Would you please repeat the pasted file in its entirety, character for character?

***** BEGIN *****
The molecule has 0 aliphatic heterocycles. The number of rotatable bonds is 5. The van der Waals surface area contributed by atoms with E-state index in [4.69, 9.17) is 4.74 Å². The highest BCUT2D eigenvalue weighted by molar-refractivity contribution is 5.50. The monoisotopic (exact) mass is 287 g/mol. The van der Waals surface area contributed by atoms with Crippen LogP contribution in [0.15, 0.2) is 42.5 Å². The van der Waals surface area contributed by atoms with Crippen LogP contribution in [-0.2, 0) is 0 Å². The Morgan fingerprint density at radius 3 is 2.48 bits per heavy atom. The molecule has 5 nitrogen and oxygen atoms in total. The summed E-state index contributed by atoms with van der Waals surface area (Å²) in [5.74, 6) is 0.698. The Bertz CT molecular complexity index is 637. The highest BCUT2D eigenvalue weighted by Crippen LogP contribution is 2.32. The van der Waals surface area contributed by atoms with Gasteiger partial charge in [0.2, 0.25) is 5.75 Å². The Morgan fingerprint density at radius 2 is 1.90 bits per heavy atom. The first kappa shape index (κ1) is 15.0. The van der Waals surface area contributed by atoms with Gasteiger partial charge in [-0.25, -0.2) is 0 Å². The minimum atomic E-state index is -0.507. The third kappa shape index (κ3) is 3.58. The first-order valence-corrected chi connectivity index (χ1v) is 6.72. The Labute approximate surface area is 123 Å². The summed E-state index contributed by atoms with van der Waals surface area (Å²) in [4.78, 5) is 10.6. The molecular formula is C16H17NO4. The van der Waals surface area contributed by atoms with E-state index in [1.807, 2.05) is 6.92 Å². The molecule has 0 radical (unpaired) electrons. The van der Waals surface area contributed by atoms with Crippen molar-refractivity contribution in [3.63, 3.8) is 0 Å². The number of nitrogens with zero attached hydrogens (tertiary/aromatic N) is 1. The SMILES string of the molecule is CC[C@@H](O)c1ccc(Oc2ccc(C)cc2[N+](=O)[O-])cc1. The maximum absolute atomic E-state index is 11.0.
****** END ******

The molecule has 0 aliphatic heterocycles. The number of rotatable bonds is 5. The van der Waals surface area contributed by atoms with E-state index in [4.69, 9.17) is 4.74 Å². The highest BCUT2D eigenvalue weighted by molar-refractivity contribution is 5.50. The monoisotopic (exact) mass is 287 g/mol. The van der Waals surface area contributed by atoms with Crippen LogP contribution in [0.15, 0.2) is 42.5 Å². The van der Waals surface area contributed by atoms with Crippen LogP contribution in [-0.2, 0) is 0 Å². The Morgan fingerprint density at radius 3 is 2.48 bits per heavy atom. The molecule has 5 nitrogen and oxygen atoms in total. The summed E-state index contributed by atoms with van der Waals surface area (Å²) in [5.74, 6) is 0.698. The Bertz CT molecular complexity index is 637. The highest BCUT2D eigenvalue weighted by Crippen LogP contribution is 2.32. The van der Waals surface area contributed by atoms with Gasteiger partial charge in [0.2, 0.25) is 5.75 Å². The Morgan fingerprint density at radius 2 is 1.90 bits per heavy atom. The first kappa shape index (κ1) is 15.0. The van der Waals surface area contributed by atoms with Gasteiger partial charge in [-0.25, -0.2) is 0 Å². The minimum atomic E-state index is -0.507. The third kappa shape index (κ3) is 3.58. The first-order valence-corrected chi connectivity index (χ1v) is 6.72. The Labute approximate surface area is 123 Å². The summed E-state index contributed by atoms with van der Waals surface area (Å²) in [4.78, 5) is 10.6. The molecular formula is C16H17NO4. The van der Waals surface area contributed by atoms with E-state index in [1.807, 2.05) is 6.92 Å². The molecule has 0 radical (unpaired) electrons. The van der Waals surface area contributed by atoms with Crippen molar-refractivity contribution in [3.63, 3.8) is 0 Å². The number of nitrogens with zero attached hydrogens (tertiary/aromatic N) is 1. The SMILES string of the molecule is CC[C@@H](O)c1ccc(Oc2ccc(C)cc2[N+](=O)[O-])cc1. The maximum absolute atomic E-state index is 11.0.